When looking at Homeland Security and Homeland Defense operations and mechanisms, we must also investigate the strategy behind it. The current National Security Strategy can be defined as, “The art of developing, applying, and coordinating the instruments of national power” (Koerth-Baker 2018). To be an effective strategy it must incorporate all aspects of the data being processed. The methodology the United States uses to counter terrorism is always changing and adapting, as well as the definitions for terms that describe this strategy. To fight terrorism, we must first understand the mission areas to construct a new effective strategy. The Strategic National Risk Assessment (SNRA) focuses on five mission areas comprised of “prevention, protection, mitigation, response and recovery.” To begin with, strategy must incorporate a desired end result. Using the “Ends, ways, means Paradigm,” we can create courses of action that bring the nation closer to achieving its critical mission to protect. Moving forward, the United States will be continuously growing and adapting new measures for National Security Strategy that will seek to protect our Nation from hazards, shifting toward more practical types of threats like cyber warfare and technology. The military strategy looks at the ends, ways and means of the desired direction. In the future we can mutually agree that a National Security Strategy will be comprised of entities that preform independently and collaboratively to secure the United States from harm. It will be focused on the hierarchy of objectives that achieve the desired result of the government, just as previous designs have, but will differ in expansion and scope. Threats evolve as technology further advances. By assessing the current terror threats and hazards, we can come up with a comprehensive National Strategy to place into effect in the near future. This Strategy will have to address threats including, natural disasters and cyber warfare. Regarding Homeland security threats, focus should be shifting towards cyber-attacks. This is often overlooked because of old thinking, but it will be the warfare of the future and should be included when coming up with a new strategy (Gibbs 2018). The new strategy should have an objective of defending the United States from cyber-attacks as its main focal point. It should look at the possible outcomes, the “way,” and will use the supplies, “means,” to achieve its desired result of countering cyber terrorism in the homeland.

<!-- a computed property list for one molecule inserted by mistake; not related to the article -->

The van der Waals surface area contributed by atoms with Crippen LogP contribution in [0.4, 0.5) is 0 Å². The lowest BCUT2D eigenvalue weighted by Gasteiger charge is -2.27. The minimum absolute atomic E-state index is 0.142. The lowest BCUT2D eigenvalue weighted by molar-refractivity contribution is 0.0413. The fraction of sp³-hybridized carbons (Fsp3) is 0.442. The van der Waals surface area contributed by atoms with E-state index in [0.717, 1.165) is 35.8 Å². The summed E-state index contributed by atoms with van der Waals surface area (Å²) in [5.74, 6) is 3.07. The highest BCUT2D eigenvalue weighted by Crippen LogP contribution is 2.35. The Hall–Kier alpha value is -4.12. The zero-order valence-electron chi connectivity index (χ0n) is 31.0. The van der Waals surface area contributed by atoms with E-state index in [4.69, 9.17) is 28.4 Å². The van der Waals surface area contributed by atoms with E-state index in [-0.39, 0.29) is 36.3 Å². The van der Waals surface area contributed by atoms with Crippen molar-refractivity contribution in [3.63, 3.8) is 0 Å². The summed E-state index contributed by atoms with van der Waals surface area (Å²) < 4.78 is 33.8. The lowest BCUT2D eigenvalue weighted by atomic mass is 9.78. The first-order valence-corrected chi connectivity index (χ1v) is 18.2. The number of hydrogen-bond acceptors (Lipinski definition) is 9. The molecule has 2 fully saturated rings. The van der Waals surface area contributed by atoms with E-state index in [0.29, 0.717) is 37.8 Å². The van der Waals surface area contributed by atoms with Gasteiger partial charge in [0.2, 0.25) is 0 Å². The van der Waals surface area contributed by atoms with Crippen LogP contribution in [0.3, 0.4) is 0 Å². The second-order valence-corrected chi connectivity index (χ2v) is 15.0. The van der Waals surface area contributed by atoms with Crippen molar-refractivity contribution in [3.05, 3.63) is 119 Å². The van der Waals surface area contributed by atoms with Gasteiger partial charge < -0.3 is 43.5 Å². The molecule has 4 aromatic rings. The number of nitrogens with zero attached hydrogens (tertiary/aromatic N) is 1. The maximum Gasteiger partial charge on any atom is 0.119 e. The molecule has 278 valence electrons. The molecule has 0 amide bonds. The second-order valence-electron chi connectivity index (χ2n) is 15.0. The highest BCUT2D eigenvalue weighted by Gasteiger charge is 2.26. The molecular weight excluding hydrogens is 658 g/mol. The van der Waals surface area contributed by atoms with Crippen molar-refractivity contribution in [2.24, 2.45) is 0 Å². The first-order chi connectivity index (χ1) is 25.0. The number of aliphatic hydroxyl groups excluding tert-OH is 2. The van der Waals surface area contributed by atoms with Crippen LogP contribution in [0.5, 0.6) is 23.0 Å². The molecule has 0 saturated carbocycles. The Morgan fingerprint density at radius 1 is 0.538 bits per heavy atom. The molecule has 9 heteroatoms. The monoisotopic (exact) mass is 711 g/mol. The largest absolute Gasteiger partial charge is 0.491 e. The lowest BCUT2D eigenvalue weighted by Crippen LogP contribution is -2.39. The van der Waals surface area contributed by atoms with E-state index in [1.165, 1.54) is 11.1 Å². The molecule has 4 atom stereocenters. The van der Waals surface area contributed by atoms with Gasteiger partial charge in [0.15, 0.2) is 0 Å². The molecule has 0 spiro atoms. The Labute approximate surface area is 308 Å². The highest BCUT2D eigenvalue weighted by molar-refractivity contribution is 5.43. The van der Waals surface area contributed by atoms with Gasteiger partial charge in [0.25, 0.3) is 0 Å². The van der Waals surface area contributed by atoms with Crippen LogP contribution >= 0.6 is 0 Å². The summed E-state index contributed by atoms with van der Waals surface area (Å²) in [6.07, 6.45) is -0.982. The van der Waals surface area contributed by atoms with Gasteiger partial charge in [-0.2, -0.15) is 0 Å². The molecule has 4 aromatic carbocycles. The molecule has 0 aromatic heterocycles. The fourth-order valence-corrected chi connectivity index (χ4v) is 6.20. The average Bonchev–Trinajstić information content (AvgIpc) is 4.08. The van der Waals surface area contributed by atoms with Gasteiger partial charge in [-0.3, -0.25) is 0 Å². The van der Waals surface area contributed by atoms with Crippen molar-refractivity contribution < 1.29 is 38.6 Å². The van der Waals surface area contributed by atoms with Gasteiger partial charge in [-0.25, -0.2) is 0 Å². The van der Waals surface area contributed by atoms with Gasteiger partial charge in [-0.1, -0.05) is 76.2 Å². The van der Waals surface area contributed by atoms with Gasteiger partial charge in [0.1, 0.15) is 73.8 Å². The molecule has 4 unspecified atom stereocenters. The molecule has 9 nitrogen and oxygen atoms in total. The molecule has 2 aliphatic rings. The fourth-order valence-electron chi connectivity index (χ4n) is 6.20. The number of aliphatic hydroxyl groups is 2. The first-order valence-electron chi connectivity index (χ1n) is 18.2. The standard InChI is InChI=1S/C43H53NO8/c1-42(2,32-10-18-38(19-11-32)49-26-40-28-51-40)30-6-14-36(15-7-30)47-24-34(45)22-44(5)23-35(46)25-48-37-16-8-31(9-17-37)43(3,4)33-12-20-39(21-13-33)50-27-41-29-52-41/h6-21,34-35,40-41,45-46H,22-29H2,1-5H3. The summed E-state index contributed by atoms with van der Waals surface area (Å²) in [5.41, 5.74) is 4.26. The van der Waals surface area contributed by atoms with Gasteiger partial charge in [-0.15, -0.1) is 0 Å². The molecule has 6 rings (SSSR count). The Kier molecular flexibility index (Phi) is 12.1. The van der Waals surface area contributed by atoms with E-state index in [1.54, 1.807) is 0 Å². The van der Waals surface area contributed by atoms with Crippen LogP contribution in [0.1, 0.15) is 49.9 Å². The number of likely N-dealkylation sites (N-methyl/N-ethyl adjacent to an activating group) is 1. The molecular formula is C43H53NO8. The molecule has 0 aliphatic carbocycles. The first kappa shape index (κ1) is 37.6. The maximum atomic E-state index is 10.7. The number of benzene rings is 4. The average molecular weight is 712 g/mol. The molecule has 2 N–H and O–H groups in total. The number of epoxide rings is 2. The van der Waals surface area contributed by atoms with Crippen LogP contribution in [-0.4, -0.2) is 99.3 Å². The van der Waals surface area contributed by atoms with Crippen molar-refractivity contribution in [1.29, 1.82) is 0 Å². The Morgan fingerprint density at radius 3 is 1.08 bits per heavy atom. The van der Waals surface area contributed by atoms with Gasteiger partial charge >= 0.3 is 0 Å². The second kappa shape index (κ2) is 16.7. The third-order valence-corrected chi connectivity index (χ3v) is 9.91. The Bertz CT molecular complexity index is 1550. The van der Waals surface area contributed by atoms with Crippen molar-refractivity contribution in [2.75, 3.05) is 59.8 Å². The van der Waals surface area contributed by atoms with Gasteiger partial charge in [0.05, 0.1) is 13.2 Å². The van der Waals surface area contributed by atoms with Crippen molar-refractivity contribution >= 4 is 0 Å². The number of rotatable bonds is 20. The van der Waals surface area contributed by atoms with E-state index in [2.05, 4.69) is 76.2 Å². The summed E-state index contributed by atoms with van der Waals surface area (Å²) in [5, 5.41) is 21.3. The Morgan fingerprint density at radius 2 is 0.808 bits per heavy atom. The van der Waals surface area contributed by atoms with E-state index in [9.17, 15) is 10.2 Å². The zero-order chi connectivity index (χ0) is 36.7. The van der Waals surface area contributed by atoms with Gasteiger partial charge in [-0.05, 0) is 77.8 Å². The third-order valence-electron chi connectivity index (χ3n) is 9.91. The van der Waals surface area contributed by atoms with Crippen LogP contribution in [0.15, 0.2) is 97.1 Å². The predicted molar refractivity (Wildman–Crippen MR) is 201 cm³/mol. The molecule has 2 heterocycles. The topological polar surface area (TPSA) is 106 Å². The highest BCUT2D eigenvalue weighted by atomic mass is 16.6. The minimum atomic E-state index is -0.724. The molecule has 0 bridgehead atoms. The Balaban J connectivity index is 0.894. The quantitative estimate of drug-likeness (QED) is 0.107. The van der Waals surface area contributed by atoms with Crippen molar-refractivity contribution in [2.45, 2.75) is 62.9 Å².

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In conclusion, the United States policy and strategy must flow in order for homeland security to be effective in mitigating threats and hazards both foreign and domestic. Homeland defense and homeland security work unitedly to effectively achieve its overarching mission of defending the United States inside and outside of our borders. Also, National Strategy will always be evolving based on new intelligence data collected and the ever-changing world, but the mission to protect the United States Homeland will everlastingly be the main objective.